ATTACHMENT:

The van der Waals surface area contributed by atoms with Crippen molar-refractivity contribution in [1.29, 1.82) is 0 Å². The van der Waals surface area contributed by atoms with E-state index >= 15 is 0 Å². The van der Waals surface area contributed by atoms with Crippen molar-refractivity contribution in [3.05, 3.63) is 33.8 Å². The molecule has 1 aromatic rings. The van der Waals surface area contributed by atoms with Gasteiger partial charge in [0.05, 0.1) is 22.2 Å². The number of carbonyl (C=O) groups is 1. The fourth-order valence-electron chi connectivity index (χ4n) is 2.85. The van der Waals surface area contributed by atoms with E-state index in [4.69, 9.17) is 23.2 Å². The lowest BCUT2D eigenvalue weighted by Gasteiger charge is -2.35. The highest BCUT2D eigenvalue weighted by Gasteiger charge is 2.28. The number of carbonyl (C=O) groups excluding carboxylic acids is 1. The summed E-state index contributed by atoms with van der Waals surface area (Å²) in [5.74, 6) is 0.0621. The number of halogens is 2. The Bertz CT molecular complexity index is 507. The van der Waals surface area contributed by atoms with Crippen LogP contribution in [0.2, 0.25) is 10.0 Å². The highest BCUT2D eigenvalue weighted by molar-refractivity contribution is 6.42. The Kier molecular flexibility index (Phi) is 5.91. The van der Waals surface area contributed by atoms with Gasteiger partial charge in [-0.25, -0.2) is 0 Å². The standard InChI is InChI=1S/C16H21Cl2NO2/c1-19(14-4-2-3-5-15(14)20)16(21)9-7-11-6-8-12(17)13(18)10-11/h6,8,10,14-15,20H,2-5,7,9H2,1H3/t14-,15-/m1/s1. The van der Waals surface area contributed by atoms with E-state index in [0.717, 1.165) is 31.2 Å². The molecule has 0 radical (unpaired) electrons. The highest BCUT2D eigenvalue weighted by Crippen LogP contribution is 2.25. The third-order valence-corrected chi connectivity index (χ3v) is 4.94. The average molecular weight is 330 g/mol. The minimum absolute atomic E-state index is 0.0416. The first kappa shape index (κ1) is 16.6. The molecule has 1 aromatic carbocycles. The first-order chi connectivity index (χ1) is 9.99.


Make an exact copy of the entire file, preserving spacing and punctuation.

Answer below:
The van der Waals surface area contributed by atoms with Crippen molar-refractivity contribution in [1.29, 1.82) is 0 Å². The van der Waals surface area contributed by atoms with E-state index >= 15 is 0 Å². The van der Waals surface area contributed by atoms with Crippen molar-refractivity contribution in [3.05, 3.63) is 33.8 Å². The molecule has 1 aromatic rings. The van der Waals surface area contributed by atoms with Gasteiger partial charge in [0.05, 0.1) is 22.2 Å². The number of carbonyl (C=O) groups is 1. The fourth-order valence-electron chi connectivity index (χ4n) is 2.85. The van der Waals surface area contributed by atoms with E-state index in [4.69, 9.17) is 23.2 Å². The lowest BCUT2D eigenvalue weighted by Gasteiger charge is -2.35. The highest BCUT2D eigenvalue weighted by Gasteiger charge is 2.28. The number of carbonyl (C=O) groups excluding carboxylic acids is 1. The summed E-state index contributed by atoms with van der Waals surface area (Å²) in [5.74, 6) is 0.0621. The number of halogens is 2. The Bertz CT molecular complexity index is 507. The van der Waals surface area contributed by atoms with Crippen LogP contribution in [0.2, 0.25) is 10.0 Å². The highest BCUT2D eigenvalue weighted by molar-refractivity contribution is 6.42. The Kier molecular flexibility index (Phi) is 5.91. The van der Waals surface area contributed by atoms with Gasteiger partial charge in [-0.25, -0.2) is 0 Å². The standard InChI is InChI=1S/C16H21Cl2NO2/c1-19(14-4-2-3-5-15(14)20)16(21)9-7-11-6-8-12(17)13(18)10-11/h6,8,10,14-15,20H,2-5,7,9H2,1H3/t14-,15-/m1/s1. The van der Waals surface area contributed by atoms with E-state index in [0.717, 1.165) is 31.2 Å². The molecule has 0 radical (unpaired) electrons. The highest BCUT2D eigenvalue weighted by Crippen LogP contribution is 2.25. The third-order valence-corrected chi connectivity index (χ3v) is 4.94. The average molecular weight is 330 g/mol. The minimum absolute atomic E-state index is 0.0416. The first kappa shape index (κ1) is 16.6. The molecule has 1 aromatic carbocycles. The first-order chi connectivity index (χ1) is 9.99.